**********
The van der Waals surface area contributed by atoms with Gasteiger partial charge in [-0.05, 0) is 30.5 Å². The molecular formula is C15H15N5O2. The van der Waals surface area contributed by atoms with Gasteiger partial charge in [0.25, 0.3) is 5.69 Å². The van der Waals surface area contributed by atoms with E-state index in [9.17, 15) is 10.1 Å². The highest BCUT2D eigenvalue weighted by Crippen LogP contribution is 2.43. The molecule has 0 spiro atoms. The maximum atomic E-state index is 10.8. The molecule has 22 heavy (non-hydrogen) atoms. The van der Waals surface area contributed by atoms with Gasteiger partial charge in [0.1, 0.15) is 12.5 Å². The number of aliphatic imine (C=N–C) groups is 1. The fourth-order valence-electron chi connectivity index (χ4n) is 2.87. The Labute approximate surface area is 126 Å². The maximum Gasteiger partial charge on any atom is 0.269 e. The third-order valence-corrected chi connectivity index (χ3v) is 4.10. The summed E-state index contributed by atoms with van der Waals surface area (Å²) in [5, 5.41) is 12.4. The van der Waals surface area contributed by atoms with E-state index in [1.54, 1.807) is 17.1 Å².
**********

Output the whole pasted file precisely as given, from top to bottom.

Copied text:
The van der Waals surface area contributed by atoms with Gasteiger partial charge in [-0.05, 0) is 30.5 Å². The molecular formula is C15H15N5O2. The van der Waals surface area contributed by atoms with Gasteiger partial charge in [0.25, 0.3) is 5.69 Å². The van der Waals surface area contributed by atoms with E-state index in [9.17, 15) is 10.1 Å². The highest BCUT2D eigenvalue weighted by Crippen LogP contribution is 2.43. The molecule has 0 spiro atoms. The maximum atomic E-state index is 10.8. The molecule has 22 heavy (non-hydrogen) atoms. The van der Waals surface area contributed by atoms with Gasteiger partial charge in [0.1, 0.15) is 12.5 Å². The number of aliphatic imine (C=N–C) groups is 1. The fourth-order valence-electron chi connectivity index (χ4n) is 2.87. The Labute approximate surface area is 126 Å². The maximum Gasteiger partial charge on any atom is 0.269 e. The third-order valence-corrected chi connectivity index (χ3v) is 4.10. The summed E-state index contributed by atoms with van der Waals surface area (Å²) in [5, 5.41) is 12.4. The van der Waals surface area contributed by atoms with E-state index in [1.54, 1.807) is 17.1 Å².